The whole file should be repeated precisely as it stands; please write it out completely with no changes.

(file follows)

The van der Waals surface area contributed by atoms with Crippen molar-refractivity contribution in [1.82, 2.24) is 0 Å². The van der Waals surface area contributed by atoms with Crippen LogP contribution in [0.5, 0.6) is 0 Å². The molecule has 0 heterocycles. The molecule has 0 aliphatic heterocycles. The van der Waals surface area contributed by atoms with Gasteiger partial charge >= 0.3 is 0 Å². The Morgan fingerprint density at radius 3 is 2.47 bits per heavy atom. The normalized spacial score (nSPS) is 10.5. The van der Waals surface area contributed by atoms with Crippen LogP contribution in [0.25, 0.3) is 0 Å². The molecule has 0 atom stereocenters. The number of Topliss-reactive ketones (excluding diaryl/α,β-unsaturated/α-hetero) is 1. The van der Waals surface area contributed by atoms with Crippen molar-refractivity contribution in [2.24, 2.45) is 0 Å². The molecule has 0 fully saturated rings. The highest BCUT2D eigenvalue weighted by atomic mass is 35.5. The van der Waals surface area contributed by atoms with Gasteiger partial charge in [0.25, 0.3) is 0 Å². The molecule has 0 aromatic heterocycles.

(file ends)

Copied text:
The van der Waals surface area contributed by atoms with Crippen molar-refractivity contribution in [1.82, 2.24) is 0 Å². The van der Waals surface area contributed by atoms with Crippen LogP contribution in [0.5, 0.6) is 0 Å². The molecule has 0 heterocycles. The molecule has 0 aliphatic heterocycles. The van der Waals surface area contributed by atoms with Gasteiger partial charge >= 0.3 is 0 Å². The Morgan fingerprint density at radius 3 is 2.47 bits per heavy atom. The normalized spacial score (nSPS) is 10.5. The van der Waals surface area contributed by atoms with Crippen LogP contribution in [0.25, 0.3) is 0 Å². The molecule has 0 atom stereocenters. The number of Topliss-reactive ketones (excluding diaryl/α,β-unsaturated/α-hetero) is 1. The van der Waals surface area contributed by atoms with Crippen molar-refractivity contribution in [2.24, 2.45) is 0 Å². The molecule has 0 fully saturated rings. The highest BCUT2D eigenvalue weighted by atomic mass is 35.5. The van der Waals surface area contributed by atoms with Gasteiger partial charge in [0.25, 0.3) is 0 Å². The molecule has 0 aromatic heterocycles.